People may look at you and feel your way of life, your interest in Dhamma, makes no sense. Others may say that if you want to practise Dhamma, you ought to be ordained as a monk. Being ordained is not really the crucial point. It’s how you practise. As it’s said, one should be one’s own witness. Don’t take others as your witness. It means learning to trust yourself. Then there is no loss. People may think you are crazy, but never mind. They don’t know anything about Dhamma.
Others’ words can’t measure your practice. And you don’t realize the Dhamma because of what others say. I mean the real Dhamma. The teachings others can give you are to show you the path, but that isn’t real knowledge. When people meet the Dhamma, they realise it specifically within themselves. So the Buddha said, ‘The Tathāgata is merely one who shows the way.’ When someone is ordained, I tell them, ‘Our responsibility is only this part: the reciting ācariya have done their chanting. I have given you the Going Forth and vows of ordination. Now our job is done. The rest is up to you, to do the practice correctly.’
Teachings can be most profound, but those who listen may not understand. But never mind. Don’t be perplexed over profundity or lack of it. Just do the practice wholeheartedly and you can arrive at real understanding; it will bring you to the same place the teachings are talking about.
AJAHN CHAH (Excerpt From ‘The Collected Teachings of Ajahn Chah’)
“If one’s life is simple, contentment has to come. Simplicity is extremely important for happiness. Having few desires, feeling satisfied with what you have, is very vital: satisfaction with just enough food, clothing, and shelter to protect yourself from the elements. And finally, there is an intense delight in abandoning faulty states of mind and in cultivating helpful ones in meditation.”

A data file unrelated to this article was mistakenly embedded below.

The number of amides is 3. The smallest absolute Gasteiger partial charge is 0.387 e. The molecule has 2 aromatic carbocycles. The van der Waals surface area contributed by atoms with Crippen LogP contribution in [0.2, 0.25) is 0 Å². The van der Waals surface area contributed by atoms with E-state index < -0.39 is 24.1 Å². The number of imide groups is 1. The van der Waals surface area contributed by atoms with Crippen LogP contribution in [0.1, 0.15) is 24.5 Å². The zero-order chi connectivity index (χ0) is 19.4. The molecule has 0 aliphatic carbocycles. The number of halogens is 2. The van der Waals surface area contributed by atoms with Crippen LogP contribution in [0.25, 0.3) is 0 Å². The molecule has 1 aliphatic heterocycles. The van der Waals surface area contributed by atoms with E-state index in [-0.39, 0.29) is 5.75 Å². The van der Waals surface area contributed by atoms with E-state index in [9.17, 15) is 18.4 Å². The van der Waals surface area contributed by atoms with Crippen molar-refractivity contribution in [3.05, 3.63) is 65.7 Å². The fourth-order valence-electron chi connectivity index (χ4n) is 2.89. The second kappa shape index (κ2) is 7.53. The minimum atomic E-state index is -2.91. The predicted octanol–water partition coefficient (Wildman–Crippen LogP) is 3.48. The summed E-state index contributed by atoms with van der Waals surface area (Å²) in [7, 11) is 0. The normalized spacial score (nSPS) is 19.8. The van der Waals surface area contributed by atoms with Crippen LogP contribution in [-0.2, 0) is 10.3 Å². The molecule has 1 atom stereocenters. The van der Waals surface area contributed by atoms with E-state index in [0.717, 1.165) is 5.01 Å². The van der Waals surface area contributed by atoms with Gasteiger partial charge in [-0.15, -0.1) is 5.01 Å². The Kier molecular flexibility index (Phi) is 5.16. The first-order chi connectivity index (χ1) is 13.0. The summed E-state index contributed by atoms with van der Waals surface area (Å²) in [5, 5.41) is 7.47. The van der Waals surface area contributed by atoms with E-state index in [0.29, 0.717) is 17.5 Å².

Withdraw now from the invisible pounding and weaving of your ingrained ideas. If you want to be rid of this invisible turmoil, you must just sit through it and let go of everything. Attain fulfillment and illuminate thoroughly. Light and shadow altogether forgotten. Drop off your own skin, and the sense-dusts will be fully purified. The eye then readily discerns the brightness.
It is not as well known as it should be that a much-beloved, 93-year-old global figure in Buddhism has called West Virginia home since the latter decades of the 20th century. Bhante Henepola Gunaratana — better known around the planet as “Bhante G” — is abbot of the Bhavana Society, a Theravada Buddhist monastery and retreat center near High View WV, in Hampshire County, which he co-founded in the early 1980s.
Bhante G, who was born in rural Sri Lanka, ordained as a monk at age 12 and took full ordination at age 20, as he recounts in his entertaining biography “Journey to Mindfulness.” He came to America in 1968 and earned a PhD. in world religions at American University in Washington D.C. where he also served as chaplain.